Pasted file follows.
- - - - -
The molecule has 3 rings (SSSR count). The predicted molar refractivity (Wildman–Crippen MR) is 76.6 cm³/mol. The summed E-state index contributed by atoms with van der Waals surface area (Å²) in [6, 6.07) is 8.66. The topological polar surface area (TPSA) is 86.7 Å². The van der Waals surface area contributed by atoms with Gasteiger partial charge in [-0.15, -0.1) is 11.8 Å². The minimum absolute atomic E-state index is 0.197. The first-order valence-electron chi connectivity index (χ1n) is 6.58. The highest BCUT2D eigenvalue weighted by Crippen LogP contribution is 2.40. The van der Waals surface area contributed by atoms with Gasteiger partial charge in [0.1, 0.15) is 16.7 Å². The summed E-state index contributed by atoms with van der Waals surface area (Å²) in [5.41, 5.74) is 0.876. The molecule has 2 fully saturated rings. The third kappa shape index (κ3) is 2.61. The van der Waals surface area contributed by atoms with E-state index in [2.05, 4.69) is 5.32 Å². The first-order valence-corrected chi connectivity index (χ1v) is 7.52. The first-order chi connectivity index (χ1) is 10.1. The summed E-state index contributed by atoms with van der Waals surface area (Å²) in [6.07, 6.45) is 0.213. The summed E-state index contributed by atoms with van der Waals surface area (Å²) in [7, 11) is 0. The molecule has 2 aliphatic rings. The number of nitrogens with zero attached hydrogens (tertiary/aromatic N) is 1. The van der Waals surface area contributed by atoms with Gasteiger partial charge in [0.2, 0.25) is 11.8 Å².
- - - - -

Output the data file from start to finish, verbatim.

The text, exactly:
The molecule has 3 rings (SSSR count). The predicted molar refractivity (Wildman–Crippen MR) is 76.6 cm³/mol. The summed E-state index contributed by atoms with van der Waals surface area (Å²) in [6, 6.07) is 8.66. The topological polar surface area (TPSA) is 86.7 Å². The van der Waals surface area contributed by atoms with Gasteiger partial charge in [-0.15, -0.1) is 11.8 Å². The minimum absolute atomic E-state index is 0.197. The first-order valence-electron chi connectivity index (χ1n) is 6.58. The highest BCUT2D eigenvalue weighted by Crippen LogP contribution is 2.40. The van der Waals surface area contributed by atoms with Gasteiger partial charge in [0.1, 0.15) is 16.7 Å². The summed E-state index contributed by atoms with van der Waals surface area (Å²) in [5.41, 5.74) is 0.876. The molecule has 2 fully saturated rings. The third kappa shape index (κ3) is 2.61. The van der Waals surface area contributed by atoms with E-state index in [2.05, 4.69) is 5.32 Å². The first-order valence-corrected chi connectivity index (χ1v) is 7.52. The first-order chi connectivity index (χ1) is 10.1. The summed E-state index contributed by atoms with van der Waals surface area (Å²) in [6.07, 6.45) is 0.213. The summed E-state index contributed by atoms with van der Waals surface area (Å²) in [7, 11) is 0. The molecule has 2 aliphatic rings. The number of nitrogens with zero attached hydrogens (tertiary/aromatic N) is 1. The van der Waals surface area contributed by atoms with Gasteiger partial charge in [0.2, 0.25) is 11.8 Å².